Financial risk in a carbon constrained world


In his latest column for Salt, Sam Gill, CEO of ET Index, explains the concept of carbon risk and the future decrease in profitability of high-carbon companies.

If ‘climate risk’ is the probability of climate catastrophe occurring then ‘carbon risk’ is the probability that investments in high carbon companies and assets will lose value as we transition away from fossil fuels and move towards an increasingly carbon constrained world.

The most famous argument is the ‘carbon bubble’ idea. This is comes down to three simple numbers. The first, is 2 degrees celcius. This is the internationally agreed ‘safe’ limit of global warming beyond which we should not go. This reason for this limit is that once surpassed, the chances of climatic feedback loops kicking in increases dramatically. For example, if the world’s oceans suddenly become net emitters of carbon instead of absorbing carbon, we are in serious trouble as things could move very quickly and we could easily be looking at temperature rises far beyond 4 or 6 degrees.

To avoid this limit we have a total ‘carbon budget’. Given we have already used up a third of the Carbon Tracker’s estimated 50 year budget within the first decade of this century, we now have approximately 565 billion tonnes of carbon dioxide equivalent (tCO2e) left. However, the amount of carbon embedded in the fossil fuel reserves of the largest 200 listed oil, gas and coal companies represents around 2,795 billion tCO2e, a number almost five times greater. Harking back to the previous post about ‘climate change risk’ this would still give us a 20 per cent chance of not exceeding 2 degrees and potentially triggering runaway climate change. Would you get in a car that had a 1 in 5 chance of crashing? Not great odds.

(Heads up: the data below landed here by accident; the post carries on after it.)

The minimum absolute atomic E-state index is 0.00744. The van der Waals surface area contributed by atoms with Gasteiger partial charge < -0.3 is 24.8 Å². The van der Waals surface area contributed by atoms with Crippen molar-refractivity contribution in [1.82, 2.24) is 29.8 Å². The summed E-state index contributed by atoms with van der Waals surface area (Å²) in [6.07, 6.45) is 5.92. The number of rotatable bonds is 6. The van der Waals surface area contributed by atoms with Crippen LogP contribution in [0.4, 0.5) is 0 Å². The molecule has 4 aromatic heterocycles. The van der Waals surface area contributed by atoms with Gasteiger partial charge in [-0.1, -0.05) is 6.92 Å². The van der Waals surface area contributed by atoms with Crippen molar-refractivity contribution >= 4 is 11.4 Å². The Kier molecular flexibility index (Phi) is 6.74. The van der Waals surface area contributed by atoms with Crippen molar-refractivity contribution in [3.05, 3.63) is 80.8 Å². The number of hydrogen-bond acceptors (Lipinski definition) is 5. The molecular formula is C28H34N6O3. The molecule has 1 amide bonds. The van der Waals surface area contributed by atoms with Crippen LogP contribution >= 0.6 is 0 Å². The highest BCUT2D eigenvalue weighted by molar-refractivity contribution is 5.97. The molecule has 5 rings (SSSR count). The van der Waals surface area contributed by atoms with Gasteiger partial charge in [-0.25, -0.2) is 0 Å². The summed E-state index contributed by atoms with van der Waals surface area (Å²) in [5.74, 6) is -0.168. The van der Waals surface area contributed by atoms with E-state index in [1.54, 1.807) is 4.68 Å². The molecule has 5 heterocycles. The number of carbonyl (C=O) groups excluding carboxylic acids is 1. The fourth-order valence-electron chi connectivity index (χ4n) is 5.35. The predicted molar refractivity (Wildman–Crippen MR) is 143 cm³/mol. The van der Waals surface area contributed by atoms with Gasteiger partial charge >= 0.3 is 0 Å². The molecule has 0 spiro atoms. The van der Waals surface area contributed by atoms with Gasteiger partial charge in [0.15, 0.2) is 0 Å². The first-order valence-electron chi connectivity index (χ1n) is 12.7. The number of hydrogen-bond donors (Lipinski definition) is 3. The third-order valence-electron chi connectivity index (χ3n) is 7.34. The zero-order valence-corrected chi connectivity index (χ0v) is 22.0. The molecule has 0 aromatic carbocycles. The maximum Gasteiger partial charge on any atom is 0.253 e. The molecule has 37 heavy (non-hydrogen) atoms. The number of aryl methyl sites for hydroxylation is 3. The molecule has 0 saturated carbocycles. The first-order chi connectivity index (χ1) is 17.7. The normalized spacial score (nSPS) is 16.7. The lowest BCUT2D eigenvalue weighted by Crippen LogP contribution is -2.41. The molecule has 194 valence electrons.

As governments move to limit global warming there is a strong possibility that these assets will become stranded, leading to significant write-downs in the value of the underlying stocks holding them. Equally if investors fear that a significant write-down could occur, this could be enough to bring about a sharp drop in demand for fossil fuel company shares, and indeed carbon intensive stocks more generally, necessitating a sharp decline in price. Stampedes don’t tend to be orderly affairs. One only has to look at the decimation of coal stock prices in recent years to see how this may unfold.

But it is not just about physical carbon assets becoming stranded. There are now over 60 national and sub-national jurisdictions around the world that are putting a price on carbon. And with the world’s three most powerful economic blocs, China, the US and the EU, all committed to curbing emissions, it’s clear which way the trend is going. As regulation of carbon emissions increases, the profitability of high-carbon companies will suffer.

There are two final points to consider from the financial ‘carbon risk’ point of view.

The first is that if the next bubble brewing within the economy is a carbon one, given how widespread carbon is, what kind of global economic shock could ensue? Analysis from HSCB suggests that equity valuations of fossil fuel companies could be reduced by 40-60 per cent in a low emissions scenario. But as we know, sectors tend not to exist in isolation from their supply chains, or indeed the wider economy, and therefore it is unlikely that such write-downs would be limited to only fossil fuel stocks.

The second point is to consider the financial implications of a 4-6+ degree world (our current trajectory). Will our global geopolitical-economic system carry on as normal without suffering any serious losses? That is extremely unlikely and it likely to negatively affect investment returns.

For the prudent investor reducing exposure to ‘carbon risk’ individually while helping reduce exposure to ‘climate change risk’ collectively is the only sensible option. The difference between these two approaches will be explored further in the next post.



Photo credit: Overseas Development Institute from Flickr